Closing the loop: Food waste gets gobbled up on farms

Chickens eat sushi while washing it down with non-alcoholic beer

Sushi, sandwiches, broccoli, yogurt, and non-alcoholic beer. Sounds like things you might eat when in fact, it’s what I feed my chickens.

Yes, you read that right. My chickens eat sushi and drink non-alcoholic beer on occasion.

It’s all thanks to a program called The Loop and a local grocery store chain, Save-On-Foods. The Loop started in 2017 in Dawson Creek, B.C. when founder Jaime White began working with the local Co-op grocery store. Tired of working away from home, White wanted to reduce feed costs, and build up his farm so he could spend more time with his family.

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He had to jump through some legal hoops in terms of paperwork, but the name speaks to something else.

“We call this ‘Loop’ because it had to have a name, but also because we need to close the loop between waste and food,” said White.

There are now more than 790 farms in B.C., Alberta, and Saskatchewan that are obtaining waste food from grocery store chains such as Co-op, Safeway, Sobeys, and Save-On-Foods. Participating members — who call each other ‘Loopers’ — partner with a local grocery store and are assigned a pickup day.

On my designated day, I give the store a heads-up call so staff can gather all shrink — goods that would otherwise be discarded in the dumpster that day. I drive to the store’s loading dock wearing my “uniform,” (a tuque that says “Loop”), ring the doorbell, and see what awaits!

It’s sort of like Christmas every week. I never know what I’m going to get.

Do chickens like sushi? You bet, and they also chow down on sandwiches, yogurt, cheese, and a host of other grocery store items that would otherwise go to the landfill.
photo: Jill Burkhardt

Produce, meat, and items from kitchen/deli are always included in pickups but there can also be bakery items, dairy products, frozen foods, and even flowers waiting to be picked up. My job is to load all these goods into totes and take them back to the farm.

Everything the store puts out has to be taken. That means if a cooler goes down or a load is rejected at the dock, the farm has to take it. All the loads I’ve picked up have filled my short box F250 pickup with the extra going into the back seat. Someone (usually one of my kids) has a box or two riding on their lap.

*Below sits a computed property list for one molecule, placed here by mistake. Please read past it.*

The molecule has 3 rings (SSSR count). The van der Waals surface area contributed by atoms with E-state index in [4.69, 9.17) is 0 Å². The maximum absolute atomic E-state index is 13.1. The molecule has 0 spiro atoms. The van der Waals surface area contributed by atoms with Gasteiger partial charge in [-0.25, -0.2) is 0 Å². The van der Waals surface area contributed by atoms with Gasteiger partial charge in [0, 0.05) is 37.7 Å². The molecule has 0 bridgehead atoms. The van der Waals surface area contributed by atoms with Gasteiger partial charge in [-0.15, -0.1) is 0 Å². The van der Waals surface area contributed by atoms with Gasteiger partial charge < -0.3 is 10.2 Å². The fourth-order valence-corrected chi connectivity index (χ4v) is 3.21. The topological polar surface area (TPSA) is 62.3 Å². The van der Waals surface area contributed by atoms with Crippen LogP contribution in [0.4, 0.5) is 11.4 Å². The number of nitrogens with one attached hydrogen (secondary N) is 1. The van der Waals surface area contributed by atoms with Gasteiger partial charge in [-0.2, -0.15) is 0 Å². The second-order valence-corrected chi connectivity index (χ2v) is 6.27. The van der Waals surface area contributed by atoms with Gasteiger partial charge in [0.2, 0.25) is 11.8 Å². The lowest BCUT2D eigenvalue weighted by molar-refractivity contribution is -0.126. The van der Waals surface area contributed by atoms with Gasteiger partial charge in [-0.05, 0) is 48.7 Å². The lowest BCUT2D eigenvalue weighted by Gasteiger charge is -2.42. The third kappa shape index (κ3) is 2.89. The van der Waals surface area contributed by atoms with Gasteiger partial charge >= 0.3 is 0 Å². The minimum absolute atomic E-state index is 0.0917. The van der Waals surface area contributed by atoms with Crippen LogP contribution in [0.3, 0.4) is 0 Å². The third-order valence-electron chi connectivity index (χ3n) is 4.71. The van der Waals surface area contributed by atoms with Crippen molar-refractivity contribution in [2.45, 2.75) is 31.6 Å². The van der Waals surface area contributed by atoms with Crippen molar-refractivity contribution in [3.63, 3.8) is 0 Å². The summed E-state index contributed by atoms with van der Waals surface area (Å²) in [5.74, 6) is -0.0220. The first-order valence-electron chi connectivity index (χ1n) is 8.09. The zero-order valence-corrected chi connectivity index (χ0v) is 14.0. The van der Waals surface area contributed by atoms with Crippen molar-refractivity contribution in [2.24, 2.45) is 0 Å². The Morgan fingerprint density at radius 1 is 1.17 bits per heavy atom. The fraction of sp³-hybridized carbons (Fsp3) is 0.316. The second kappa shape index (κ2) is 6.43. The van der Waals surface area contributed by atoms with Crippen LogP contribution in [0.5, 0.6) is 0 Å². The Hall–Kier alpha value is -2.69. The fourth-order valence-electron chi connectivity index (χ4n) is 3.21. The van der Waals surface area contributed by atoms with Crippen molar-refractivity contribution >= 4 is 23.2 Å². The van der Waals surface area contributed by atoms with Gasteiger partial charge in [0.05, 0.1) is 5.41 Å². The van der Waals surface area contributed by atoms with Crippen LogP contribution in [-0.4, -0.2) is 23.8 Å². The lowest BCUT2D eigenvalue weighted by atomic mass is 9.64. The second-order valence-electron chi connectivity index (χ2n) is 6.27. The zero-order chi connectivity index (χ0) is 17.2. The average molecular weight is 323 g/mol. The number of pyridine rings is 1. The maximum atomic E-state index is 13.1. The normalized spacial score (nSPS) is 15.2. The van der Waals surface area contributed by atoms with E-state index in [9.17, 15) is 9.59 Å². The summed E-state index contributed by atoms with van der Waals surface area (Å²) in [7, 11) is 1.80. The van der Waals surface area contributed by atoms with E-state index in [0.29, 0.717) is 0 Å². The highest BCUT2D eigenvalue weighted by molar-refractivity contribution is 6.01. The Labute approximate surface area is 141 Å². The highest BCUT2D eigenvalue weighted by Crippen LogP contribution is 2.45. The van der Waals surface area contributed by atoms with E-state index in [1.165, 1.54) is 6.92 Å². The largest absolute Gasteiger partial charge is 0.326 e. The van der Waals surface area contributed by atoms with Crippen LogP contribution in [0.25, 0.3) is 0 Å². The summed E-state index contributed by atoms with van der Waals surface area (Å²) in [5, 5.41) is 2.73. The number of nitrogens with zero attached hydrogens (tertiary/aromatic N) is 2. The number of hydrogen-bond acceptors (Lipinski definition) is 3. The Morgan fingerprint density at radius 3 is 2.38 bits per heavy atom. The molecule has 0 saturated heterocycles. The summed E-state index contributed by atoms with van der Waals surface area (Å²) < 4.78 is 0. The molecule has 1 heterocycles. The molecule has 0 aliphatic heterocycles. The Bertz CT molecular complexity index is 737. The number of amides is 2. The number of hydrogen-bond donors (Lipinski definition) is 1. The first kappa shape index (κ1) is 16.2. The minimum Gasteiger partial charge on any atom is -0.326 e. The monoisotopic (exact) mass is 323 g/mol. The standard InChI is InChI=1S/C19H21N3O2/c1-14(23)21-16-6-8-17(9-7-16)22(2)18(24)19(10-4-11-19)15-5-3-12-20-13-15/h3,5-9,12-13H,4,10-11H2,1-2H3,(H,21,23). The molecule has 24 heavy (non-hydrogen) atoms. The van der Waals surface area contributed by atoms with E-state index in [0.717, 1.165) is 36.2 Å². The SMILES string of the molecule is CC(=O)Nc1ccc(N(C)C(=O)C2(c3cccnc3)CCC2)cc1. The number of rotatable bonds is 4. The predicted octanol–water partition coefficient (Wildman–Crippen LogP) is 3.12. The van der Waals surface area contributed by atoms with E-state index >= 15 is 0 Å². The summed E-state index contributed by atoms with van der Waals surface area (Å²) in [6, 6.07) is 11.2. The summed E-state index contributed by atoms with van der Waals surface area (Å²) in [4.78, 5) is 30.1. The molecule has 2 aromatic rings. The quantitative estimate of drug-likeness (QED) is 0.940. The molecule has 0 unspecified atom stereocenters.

Once we get home, we unload our bounty and the sorting begins.

We go through all the bags and boxes we get and anything that is still “OK for human consumption” goes to a local food bank. Salad greens, peppers, and various vegetables are fed to the cattle. The chickens get pretty much everything: sandwiches, sushi, yogurt, juice, milk, cream, cheese, deli meat, fruits, and vegetables (although the horses have claim to the carrots and apples). Our barn cats eat leftover kitchen items: an assortment of fries, fried chicken, and various hot items the store serves. Our farm dog enjoys the benefits of The Loop, too: meat products past their “best by” date.

The average farm in The Loop program has three to 15 pigs, 20 to 150 chickens, three dogs, and other miscellaneous farm animals.

Our farm has greatly benefited. We’ve eliminated our barn cat food bill, which was running us about $35 a month. Since the chickens receive various meats and dairy products in their diet now, we no longer need to buy a layer protein supplement (which ran about $60 a month). The chickens still receive free-choice grain but their intake is reduced — they used to eat four five-gallon pails of grain a week. Now the 40 layers consume a pail or two a week.

In addition to the savings in feed, our farm is also helping keep literally tons of waste out of the landfill. In addition to the beverage containers, all the plastic packages, containers, and clam-shell packages are taken to recycling.

The Loop is a fairly new concept in Alberta, starting in June of last year. There is talk of other grocers partnering with the concept, and expansion into other provinces and territories.

I enjoy participating with The Loop and am excited to see a program that helps farms prosper, grow, and thrive.

About the author

Contributor

Jill Burkhardt, her husband, Kelly, and their two children, own and operate a mixed farm near Gwynne, Alberta. Originally hailing from Montana, she has a degree in Range Management from Montana State University. Jill’s agricultural passions are cattle and range management but she enjoys writing and learning more about all aspects of farming.

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